Why You Need to Start Planning Your Estate Now
No one likes to think about death or dying. It’s just an uncomfortable topic for most people. Just because you avoid talking about it does not mean you can avoid it altogether. The one constant with all people is this: No one gets out alive. Which is why no matter what your current situation, you need to start planning your estate now.
Lack of planning can wreak havoc on your loved ones in an already troublesome situation. Not only will they be mourning, but they will have to deal with the legalities of your passing. The best person to make decisions for your estate is you. The best time to do so is now.
Maybe you think that you do not own enough assets to have to worry about your estate in the event of your death. Planning your estate is not only about divvying out assets, it is about planning ahead so that your loved ones can manage their grief without having to worry about what you may have wanted.
A few months back, my step-grandmother-in-law passed away. After her death, when the family should have been grieving and comforting one another, there were disagreements about her final wishes. No one could find a will. No one knew whether she wanted to be buried or cremated. There was a big to-do between Grandpa and her daughter about her final resting method. These things could have been avoided totally if there had been more planning ahead of time.
Do Something, Not Nothing to Prepare
Avoiding planning ahead could mean that after your passing, those whom you wanted to have your effects may lose part of your legacy. Whether to taxes, probate fees or simply because they are unaware of all of your assets, your loved ones may lose out. There are whole websites dedicated to trying to find people to claim assets that are sitting untouched.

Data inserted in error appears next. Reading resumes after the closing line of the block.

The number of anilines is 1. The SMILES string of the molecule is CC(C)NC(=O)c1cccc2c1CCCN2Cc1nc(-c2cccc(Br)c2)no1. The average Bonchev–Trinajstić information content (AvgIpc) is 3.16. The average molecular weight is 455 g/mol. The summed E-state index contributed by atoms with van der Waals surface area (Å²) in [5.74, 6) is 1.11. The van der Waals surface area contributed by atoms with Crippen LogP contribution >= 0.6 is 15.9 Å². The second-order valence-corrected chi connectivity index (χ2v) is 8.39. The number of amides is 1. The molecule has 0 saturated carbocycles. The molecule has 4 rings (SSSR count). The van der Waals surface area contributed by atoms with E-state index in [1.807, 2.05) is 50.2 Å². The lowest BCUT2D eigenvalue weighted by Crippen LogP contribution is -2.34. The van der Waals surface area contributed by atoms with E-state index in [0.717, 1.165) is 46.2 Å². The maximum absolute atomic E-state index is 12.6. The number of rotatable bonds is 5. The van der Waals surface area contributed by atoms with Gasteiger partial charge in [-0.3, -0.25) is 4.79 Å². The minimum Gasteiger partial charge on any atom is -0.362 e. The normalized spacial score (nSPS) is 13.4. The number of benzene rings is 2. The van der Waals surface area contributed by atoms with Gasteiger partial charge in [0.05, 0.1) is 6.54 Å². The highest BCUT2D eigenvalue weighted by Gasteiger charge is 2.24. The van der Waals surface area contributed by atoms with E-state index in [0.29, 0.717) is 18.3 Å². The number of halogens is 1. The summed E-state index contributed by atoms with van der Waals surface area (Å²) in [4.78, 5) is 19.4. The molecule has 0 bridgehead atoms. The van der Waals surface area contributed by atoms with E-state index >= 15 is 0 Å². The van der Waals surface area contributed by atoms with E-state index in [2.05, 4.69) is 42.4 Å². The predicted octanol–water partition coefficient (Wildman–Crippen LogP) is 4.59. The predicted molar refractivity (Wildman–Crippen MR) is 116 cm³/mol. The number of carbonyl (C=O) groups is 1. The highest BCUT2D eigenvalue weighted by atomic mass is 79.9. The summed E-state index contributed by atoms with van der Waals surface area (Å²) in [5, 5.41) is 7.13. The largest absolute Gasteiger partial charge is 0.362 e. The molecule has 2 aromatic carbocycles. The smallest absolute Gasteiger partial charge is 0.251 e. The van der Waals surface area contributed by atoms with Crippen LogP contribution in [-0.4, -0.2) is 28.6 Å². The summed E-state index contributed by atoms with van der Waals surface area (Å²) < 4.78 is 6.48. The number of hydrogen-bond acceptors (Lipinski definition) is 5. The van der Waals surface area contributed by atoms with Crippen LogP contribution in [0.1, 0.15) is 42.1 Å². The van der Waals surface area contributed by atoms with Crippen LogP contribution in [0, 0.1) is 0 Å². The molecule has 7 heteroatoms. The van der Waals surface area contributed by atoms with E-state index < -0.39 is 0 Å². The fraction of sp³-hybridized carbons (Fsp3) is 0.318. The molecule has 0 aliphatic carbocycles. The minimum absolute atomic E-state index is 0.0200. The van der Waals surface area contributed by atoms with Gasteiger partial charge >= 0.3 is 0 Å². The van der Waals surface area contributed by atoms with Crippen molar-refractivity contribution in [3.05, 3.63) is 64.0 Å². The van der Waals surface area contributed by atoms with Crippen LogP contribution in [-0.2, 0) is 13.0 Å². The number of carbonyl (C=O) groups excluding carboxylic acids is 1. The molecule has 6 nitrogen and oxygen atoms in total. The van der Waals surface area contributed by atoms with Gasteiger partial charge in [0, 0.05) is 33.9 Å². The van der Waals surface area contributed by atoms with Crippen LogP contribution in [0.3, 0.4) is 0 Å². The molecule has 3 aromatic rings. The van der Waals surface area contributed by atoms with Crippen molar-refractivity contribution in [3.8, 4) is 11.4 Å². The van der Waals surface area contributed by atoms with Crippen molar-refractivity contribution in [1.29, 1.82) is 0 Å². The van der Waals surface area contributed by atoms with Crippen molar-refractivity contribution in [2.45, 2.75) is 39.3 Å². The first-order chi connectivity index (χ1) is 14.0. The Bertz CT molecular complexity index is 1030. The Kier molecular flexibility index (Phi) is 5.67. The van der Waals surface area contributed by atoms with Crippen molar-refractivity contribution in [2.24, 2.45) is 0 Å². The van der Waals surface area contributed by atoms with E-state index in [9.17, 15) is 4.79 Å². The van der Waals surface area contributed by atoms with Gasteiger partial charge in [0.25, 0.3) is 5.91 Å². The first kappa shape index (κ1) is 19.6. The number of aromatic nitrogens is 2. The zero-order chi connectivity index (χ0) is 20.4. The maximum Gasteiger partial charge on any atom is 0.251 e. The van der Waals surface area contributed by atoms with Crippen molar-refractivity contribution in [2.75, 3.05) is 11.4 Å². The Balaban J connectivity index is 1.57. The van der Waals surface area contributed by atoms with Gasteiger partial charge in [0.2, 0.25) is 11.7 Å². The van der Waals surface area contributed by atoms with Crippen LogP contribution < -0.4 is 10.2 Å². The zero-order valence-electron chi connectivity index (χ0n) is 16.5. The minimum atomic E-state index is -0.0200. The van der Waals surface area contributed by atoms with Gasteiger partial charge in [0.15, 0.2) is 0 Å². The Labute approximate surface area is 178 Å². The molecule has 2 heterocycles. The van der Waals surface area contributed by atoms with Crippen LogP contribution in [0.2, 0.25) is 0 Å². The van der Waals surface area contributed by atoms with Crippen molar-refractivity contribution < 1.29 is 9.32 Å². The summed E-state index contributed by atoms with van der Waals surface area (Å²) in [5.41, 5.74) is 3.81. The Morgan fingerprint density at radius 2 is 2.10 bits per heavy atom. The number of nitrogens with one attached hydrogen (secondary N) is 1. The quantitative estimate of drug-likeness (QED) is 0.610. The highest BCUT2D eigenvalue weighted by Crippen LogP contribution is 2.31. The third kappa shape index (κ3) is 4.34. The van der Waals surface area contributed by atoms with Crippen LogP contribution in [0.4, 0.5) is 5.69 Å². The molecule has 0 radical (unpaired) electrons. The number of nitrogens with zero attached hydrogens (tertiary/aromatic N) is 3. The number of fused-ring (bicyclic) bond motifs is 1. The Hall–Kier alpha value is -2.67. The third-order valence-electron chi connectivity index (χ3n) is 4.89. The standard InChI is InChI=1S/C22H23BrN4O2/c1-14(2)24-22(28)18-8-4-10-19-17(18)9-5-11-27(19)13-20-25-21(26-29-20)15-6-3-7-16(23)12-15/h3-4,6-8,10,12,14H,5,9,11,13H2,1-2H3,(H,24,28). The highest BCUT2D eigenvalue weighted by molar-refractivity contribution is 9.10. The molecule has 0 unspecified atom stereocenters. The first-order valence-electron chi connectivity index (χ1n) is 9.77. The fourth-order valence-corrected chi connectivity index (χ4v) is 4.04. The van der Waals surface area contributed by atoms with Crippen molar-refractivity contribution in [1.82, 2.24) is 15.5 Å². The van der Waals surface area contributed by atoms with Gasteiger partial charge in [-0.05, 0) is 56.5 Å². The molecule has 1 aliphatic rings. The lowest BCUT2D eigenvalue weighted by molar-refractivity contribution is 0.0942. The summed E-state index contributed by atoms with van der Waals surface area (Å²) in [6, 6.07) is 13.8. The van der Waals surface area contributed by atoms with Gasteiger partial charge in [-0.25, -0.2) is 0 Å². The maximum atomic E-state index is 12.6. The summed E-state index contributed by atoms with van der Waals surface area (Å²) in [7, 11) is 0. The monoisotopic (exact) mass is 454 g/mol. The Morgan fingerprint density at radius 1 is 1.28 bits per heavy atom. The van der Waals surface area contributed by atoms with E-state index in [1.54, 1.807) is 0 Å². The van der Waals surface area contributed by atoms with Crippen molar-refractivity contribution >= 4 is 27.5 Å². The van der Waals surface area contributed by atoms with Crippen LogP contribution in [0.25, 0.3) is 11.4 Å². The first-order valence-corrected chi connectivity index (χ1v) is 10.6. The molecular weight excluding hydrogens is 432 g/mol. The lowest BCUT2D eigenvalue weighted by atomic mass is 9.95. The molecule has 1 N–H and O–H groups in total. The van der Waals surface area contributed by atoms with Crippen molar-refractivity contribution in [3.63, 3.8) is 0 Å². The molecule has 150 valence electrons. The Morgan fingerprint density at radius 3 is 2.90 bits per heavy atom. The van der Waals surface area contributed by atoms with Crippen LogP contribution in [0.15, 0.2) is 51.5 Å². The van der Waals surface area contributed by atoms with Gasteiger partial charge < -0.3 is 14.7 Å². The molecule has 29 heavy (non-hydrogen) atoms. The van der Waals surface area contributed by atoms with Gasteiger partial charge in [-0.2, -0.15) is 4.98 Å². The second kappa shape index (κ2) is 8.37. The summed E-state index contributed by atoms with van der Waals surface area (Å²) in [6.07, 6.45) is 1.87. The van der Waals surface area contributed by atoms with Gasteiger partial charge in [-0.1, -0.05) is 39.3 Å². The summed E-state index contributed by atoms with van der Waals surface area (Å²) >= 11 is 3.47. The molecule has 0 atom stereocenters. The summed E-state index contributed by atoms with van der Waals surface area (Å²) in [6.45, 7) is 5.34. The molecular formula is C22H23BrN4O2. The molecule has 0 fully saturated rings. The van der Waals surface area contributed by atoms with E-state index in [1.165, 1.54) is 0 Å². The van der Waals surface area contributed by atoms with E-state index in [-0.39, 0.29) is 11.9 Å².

Making a will lets your family know what assets you do have and gets them distributed as you wish them to be. It helps avoid controversy, wasted time, and unnecessary expense. It also gives your family a plan for the physical and financial care of your dependents (fur babies included). Having a will can help prevent family upsets and bickering. Who you wanted to have what is clearly laid out.
Living Revocable Trust
Many people do not realize how much time and money can be lost to the courts when your estate has to go through probate. In order to help avoid unnecessary costs, you may choose to set up a living revocable trust for your titled property and assets. By putting titled assets in the name of a trust (i.e. “The Smith Family Trust”) rather than depending upon a will, you can pass these assets to your heirs quickly and easily. A trust helps avoid federal estate tax, lengthy court proceedings, and mandated fees. A trust also protects your assets if you become incapacitated. Contact an attorney to discuss if setting up a trust is right for your estate.
One of the most helpful things that you can easily do now to help your loved ones later is to organize your documents. Getting together all of your financial and legal documents, as well as other necessary papers now can save time and hassle later.
Suggested Organizing Categories
Family Papers (adoption, custody, marriage, divorce)
Estate Documents (wills, trust, power of attorney, bank safe-deposit records)
Deeds, Titles, and Registrations
Personal Property Inventory
Statements of Debt
Income tax paperwork (for last 3 years)
Ensuring Last Wishes
It is not enough to just talk about what you want to be done after your death. What if you have a loved one who doesn’t listen? What if they don’t want to talk about death? There are lots of people who avoid all conversation about death, even though they will regret it in hindsight.
Make your last wishes known through a letter of instruction. This can outline what you want to be done with your body, describes any arrangements that you have made yourself, and informs heirs where your documents are located. This is not a legal document, but rather a letter to include your final words so they know exactly what you want to be done. This can be challenging for some to deal with. Writing the last letter to your family is akin to having that last death-bed conversation. While it may be hard, remember that it will be even harder for your loved ones to make these decisions while they mourn.
Taking simple steps to organize your estate now not only gives you piece of mind that your last wishes will be honored but comforts your loved ones in their grieving. Remember that by dealing with these things yourself now, your family will be able to cope better with your death. They will be able to process their loss better when they do not have so many other things to worry about. You are doing this for them. We always want to do what is best for them.